Consensual Issues (part 7): Community Responsibility


His, Not My Own

-written February 13, 2014

I’m finally getting it. I am finally understanding that my body is not my body, my money is not my money, even my rental is not my rental, my car is not my car. I have surrendered my life to a man who I want to be my Master. He hasn’t chosen that, yet, but I want it very badly. Why? I do not know. That is another of those judgments I’m still dealing with. But I do! I want to give my control to Sir in everything. In everything! I want him to control me – through and through.The pussy that I have is Sir’s, not mine.

To spend somebody else’s money without asking is wrong and I would never dream of doing it. I am now learning to ask for the simplest things (e.g., coffee), as it is not my money; it is Sir’s. I’m also taking somebody else’s body places whenever I go somewhere. What right do I have to take it places, if I do not communicate with the owner where I’m taking his body? His submissive. His property.

This is beginning to click, and only began to do so within the last few days. It’s been four months. We just celebrated our 4-month anniversary. And I’m understanding. I don’t know if that’s fast or slow–a shake of the head or a fist pump.

Last night, Sir went to use a rubber band on me. My first instinct, and everything in me, objected. Oh, I wanted it, yes. I did, but I had to complain. I had to flinch. I had to move. How do you not? Then danae told me from across the room to pretend I was a statue. I added onto that in my mind, that I was his statue to do with what he wants. I am Sir’s property and if he feels like marking me with a rubber band, then I should only say, “Thank you for the opportunity.” Because…oh my god…does it feed something in me!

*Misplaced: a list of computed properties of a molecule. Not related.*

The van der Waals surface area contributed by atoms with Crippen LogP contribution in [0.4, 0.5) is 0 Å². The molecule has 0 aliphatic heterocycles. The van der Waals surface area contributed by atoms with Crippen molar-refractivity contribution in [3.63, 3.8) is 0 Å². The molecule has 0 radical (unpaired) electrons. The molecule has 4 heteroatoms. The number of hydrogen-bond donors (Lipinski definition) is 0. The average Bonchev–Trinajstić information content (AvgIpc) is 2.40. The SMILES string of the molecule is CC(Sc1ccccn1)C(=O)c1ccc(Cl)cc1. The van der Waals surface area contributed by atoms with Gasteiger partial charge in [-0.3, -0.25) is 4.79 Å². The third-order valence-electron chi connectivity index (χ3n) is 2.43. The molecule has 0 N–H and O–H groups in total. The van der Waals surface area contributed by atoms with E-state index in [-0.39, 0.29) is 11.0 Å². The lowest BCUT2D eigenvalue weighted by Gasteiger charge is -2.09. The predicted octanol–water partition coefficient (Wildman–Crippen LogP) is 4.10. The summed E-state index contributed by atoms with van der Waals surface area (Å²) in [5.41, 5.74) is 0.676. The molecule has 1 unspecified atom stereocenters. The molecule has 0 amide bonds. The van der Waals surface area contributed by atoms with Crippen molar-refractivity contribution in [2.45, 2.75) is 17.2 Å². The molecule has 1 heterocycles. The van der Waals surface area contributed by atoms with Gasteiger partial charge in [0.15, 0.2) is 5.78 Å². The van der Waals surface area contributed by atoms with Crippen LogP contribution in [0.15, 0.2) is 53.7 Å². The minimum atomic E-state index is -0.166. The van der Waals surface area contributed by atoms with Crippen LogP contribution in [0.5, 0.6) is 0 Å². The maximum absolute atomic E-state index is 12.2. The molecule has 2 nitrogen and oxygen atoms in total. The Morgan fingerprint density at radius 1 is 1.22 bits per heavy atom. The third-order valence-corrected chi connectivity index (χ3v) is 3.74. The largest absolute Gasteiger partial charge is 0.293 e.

And I do love the bruises. I love it. I don’t view the bruises as I have in the past, as something to show off – something to be proud of – showing that I went thru that trial. Now, the feeling is an amazing and slow-moving warmth filled with love, that he chose to mark me. Sir spoke of a piercing, something I have refused to do because of propriety – because of shyness. In the moment he mentioned it, I found myself not even questioning it. This is his body and if he wants that done, I have no say in this. I don’t want a say in this. I surrender my say, my thoughts, my feelings, my fear, my embarrassment, my concern…to him.

Wow. It is an amazing thing to have this new thought process develop, not necessarily as a natural thing, but as something that I no longer have to force myself to think about. It just started being there. Not that it occurs all the time, trust me! Last night I totally forgot the very first thing I was taught – to ask to eat when in his presence. It is an interesting development, though. I like it – this new way of thinking. I hope it continues to develop.

Consensual Issues (part 2): The Problem is in the Definition

It’s amazing how so much of what we do in the lifestyle turns on a single word:

CONSENT

It seems simple.

I consent to a surgical procedure.
I consent to you preparing a meal as I selected from the menu.
I consent to kiss you.
I consent to giving you a hug.
I consent to you leaving my ass to be a bloody mess.

Ah, consent.

It’s an extremely powerful, seven-letter word.  In lifestyle terms, it is the most sacred word we use. It establishes an agreement – an understanding – and gives permission for us to move forward in doing something.  It’s the green light and the antithesis to “Red!,” “Stop!” and “Quit using that &#$@% thing, dammit!”